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The intestinal epithelium is the cell tissue that lines the large and small intestine. It serves primarily to take part in the digestive process, but it also takes part in the function of the immune system. The epithelium of the intestine is simple columnar, and is nonciliated.
Epithelium is a tissue that is made up of a variety of types of cells. It covers the surface of the body and organs, as well as forming the inner lining of body cavities and hollow organs. All epithelium has an exposed surface, called a free surface or apical surface, and is attached to connective tissue on its underside by a thin layer called a basement membrane. Epithelium cells divide readily, so injuries to the tissue will heal quickly. Intestinal epithelium cells are constantly being damaged and then replaced.
There are many different classifications of epithelium cells. Intestinal epithelium is primarily made up simple columnar epithelium. This type of tissue is a single layer of cells that are elongated and resemble columns. The nuclei of these cells are usually at about the same level as the basement membrane.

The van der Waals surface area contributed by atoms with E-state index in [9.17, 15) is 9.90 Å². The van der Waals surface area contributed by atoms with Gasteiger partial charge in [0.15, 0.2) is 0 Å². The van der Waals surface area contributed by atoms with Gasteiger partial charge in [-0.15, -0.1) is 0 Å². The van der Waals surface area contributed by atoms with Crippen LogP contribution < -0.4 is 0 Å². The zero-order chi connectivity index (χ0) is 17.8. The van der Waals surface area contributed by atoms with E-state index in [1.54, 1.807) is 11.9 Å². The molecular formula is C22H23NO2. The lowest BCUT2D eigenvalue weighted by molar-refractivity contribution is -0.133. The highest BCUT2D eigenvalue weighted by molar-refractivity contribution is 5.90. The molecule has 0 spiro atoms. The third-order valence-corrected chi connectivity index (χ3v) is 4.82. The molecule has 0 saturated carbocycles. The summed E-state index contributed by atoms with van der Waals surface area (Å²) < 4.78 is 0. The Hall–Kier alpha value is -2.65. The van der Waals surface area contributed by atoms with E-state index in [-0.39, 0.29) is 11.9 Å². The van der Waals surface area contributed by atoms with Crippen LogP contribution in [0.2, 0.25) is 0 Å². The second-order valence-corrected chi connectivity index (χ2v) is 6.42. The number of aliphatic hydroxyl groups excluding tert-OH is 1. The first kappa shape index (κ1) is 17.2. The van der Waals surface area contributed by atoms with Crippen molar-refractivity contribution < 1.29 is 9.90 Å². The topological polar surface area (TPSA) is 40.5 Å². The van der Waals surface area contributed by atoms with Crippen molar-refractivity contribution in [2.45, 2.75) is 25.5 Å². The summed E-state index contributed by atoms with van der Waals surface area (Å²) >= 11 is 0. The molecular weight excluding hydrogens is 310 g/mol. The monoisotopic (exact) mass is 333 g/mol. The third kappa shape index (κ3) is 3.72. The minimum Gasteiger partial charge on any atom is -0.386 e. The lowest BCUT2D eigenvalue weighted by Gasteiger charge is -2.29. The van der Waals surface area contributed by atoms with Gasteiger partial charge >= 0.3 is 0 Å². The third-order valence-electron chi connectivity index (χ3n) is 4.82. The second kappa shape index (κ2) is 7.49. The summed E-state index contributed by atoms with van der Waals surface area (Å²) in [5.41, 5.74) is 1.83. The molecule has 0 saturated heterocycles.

The simple columnar epithelium is either ciliated or nonciliated. Cilia are extensions of the cell and are always moving. Intestinal epithelium is nonciliated.
Main functions of simple columnar epithelium are absorption, secretion, and protection. The simple columnar cells secrete digestive fluids and absorb nutrients. These cells are also longer, and that makes the tissue thicker, making it protective.
Simple columnar epithelium cells are particularly specialized for absorption because they have thousands of tiny, cylinder-shaped projections called microvilli. These microvilli increase the surface area of the cell membrane where the cells are exposed, and allow for greater exposure to whatever substance is being absorbed. In the case of intestinal epithelium, this is most important in the small intestine because the majority of the digestive process takes place there. These types of cells are called brush border cells.
Absorbing the remaining water in digested food and excreting the remaining waste is the primary responsibility of the large intestine. Its intestinal epithelium is not as complex or varied as the small intestines. Both the small and large intestine, however, have cells called toll-like receptor 4 (TR4) cells that contribute to the immune system by recognizing pathogens and forming a barrier to stop them.
The intestinal epithelium also contains goblet cells. They are shaped like a flask and are scattered among the other cells. These cells secrete mucus, a protective fluid, onto the free surface of the epithelium tissue.
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